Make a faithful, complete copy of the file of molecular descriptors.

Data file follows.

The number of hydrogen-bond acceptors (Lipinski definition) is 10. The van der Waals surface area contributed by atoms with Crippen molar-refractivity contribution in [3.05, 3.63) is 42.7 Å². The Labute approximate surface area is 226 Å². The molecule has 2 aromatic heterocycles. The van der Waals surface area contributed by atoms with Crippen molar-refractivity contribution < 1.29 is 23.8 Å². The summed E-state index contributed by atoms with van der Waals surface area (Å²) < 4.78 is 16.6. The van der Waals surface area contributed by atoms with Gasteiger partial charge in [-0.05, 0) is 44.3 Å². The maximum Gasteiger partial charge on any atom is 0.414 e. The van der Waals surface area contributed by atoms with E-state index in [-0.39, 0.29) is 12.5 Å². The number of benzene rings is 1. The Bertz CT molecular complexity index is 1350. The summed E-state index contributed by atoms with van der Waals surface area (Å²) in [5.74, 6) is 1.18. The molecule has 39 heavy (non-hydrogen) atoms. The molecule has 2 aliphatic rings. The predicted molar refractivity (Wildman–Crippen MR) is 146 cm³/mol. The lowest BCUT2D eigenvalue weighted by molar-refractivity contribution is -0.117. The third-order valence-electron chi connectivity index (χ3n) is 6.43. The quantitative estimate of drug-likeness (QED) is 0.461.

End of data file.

The number of hydrogen-bond acceptors (Lipinski definition) is 10. The van der Waals surface area contributed by atoms with Crippen molar-refractivity contribution in [3.05, 3.63) is 42.7 Å². The Labute approximate surface area is 226 Å². The molecule has 2 aromatic heterocycles. The van der Waals surface area contributed by atoms with Crippen molar-refractivity contribution < 1.29 is 23.8 Å². The summed E-state index contributed by atoms with van der Waals surface area (Å²) < 4.78 is 16.6. The van der Waals surface area contributed by atoms with Gasteiger partial charge in [-0.05, 0) is 44.3 Å². The maximum Gasteiger partial charge on any atom is 0.414 e. The van der Waals surface area contributed by atoms with E-state index in [-0.39, 0.29) is 12.5 Å². The number of benzene rings is 1. The Bertz CT molecular complexity index is 1350. The summed E-state index contributed by atoms with van der Waals surface area (Å²) in [5.74, 6) is 1.18. The molecule has 39 heavy (non-hydrogen) atoms. The molecule has 2 aliphatic rings. The predicted molar refractivity (Wildman–Crippen MR) is 146 cm³/mol. The lowest BCUT2D eigenvalue weighted by molar-refractivity contribution is -0.117. The third-order valence-electron chi connectivity index (χ3n) is 6.43. The quantitative estimate of drug-likeness (QED) is 0.461.